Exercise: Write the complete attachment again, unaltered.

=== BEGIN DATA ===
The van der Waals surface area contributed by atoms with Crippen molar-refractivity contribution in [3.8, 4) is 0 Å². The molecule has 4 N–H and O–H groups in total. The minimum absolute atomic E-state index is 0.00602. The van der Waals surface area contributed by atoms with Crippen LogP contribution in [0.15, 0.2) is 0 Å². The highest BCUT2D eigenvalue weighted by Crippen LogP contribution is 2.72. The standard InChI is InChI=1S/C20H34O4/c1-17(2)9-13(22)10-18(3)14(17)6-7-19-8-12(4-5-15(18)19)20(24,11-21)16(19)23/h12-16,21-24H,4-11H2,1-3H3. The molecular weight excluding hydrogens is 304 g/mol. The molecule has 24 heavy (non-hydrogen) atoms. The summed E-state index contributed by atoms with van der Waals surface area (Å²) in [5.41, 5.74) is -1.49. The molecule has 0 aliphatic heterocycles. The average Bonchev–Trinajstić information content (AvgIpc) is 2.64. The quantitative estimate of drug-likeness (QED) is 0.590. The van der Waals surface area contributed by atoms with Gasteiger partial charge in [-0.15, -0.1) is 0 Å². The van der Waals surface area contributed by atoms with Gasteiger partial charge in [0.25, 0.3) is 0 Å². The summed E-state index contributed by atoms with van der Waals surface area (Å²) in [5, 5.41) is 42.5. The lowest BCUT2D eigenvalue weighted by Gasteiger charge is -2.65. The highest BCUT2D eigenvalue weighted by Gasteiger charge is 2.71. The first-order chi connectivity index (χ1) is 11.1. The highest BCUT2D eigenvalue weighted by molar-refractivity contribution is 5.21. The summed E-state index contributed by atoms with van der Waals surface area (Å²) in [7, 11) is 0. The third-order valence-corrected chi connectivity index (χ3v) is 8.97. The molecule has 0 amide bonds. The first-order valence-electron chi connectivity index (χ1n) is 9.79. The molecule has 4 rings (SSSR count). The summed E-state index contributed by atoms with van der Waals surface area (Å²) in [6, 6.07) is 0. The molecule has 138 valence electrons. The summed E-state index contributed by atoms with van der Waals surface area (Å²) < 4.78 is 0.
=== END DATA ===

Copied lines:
The van der Waals surface area contributed by atoms with Crippen molar-refractivity contribution in [3.8, 4) is 0 Å². The molecule has 4 N–H and O–H groups in total. The minimum absolute atomic E-state index is 0.00602. The van der Waals surface area contributed by atoms with Crippen LogP contribution in [0.15, 0.2) is 0 Å². The highest BCUT2D eigenvalue weighted by Crippen LogP contribution is 2.72. The standard InChI is InChI=1S/C20H34O4/c1-17(2)9-13(22)10-18(3)14(17)6-7-19-8-12(4-5-15(18)19)20(24,11-21)16(19)23/h12-16,21-24H,4-11H2,1-3H3. The molecular weight excluding hydrogens is 304 g/mol. The molecule has 24 heavy (non-hydrogen) atoms. The summed E-state index contributed by atoms with van der Waals surface area (Å²) in [5.41, 5.74) is -1.49. The molecule has 0 aliphatic heterocycles. The average Bonchev–Trinajstić information content (AvgIpc) is 2.64. The quantitative estimate of drug-likeness (QED) is 0.590. The van der Waals surface area contributed by atoms with Gasteiger partial charge in [-0.15, -0.1) is 0 Å². The van der Waals surface area contributed by atoms with Gasteiger partial charge in [0.25, 0.3) is 0 Å². The summed E-state index contributed by atoms with van der Waals surface area (Å²) in [5, 5.41) is 42.5. The lowest BCUT2D eigenvalue weighted by Gasteiger charge is -2.65. The highest BCUT2D eigenvalue weighted by Gasteiger charge is 2.71. The first-order chi connectivity index (χ1) is 11.1. The highest BCUT2D eigenvalue weighted by molar-refractivity contribution is 5.21. The summed E-state index contributed by atoms with van der Waals surface area (Å²) in [7, 11) is 0. The third-order valence-corrected chi connectivity index (χ3v) is 8.97. The molecule has 0 amide bonds. The first-order valence-electron chi connectivity index (χ1n) is 9.79. The molecule has 4 rings (SSSR count). The summed E-state index contributed by atoms with van der Waals surface area (Å²) in [6, 6.07) is 0. The molecule has 138 valence electrons. The summed E-state index contributed by atoms with van der Waals surface area (Å²) < 4.78 is 0.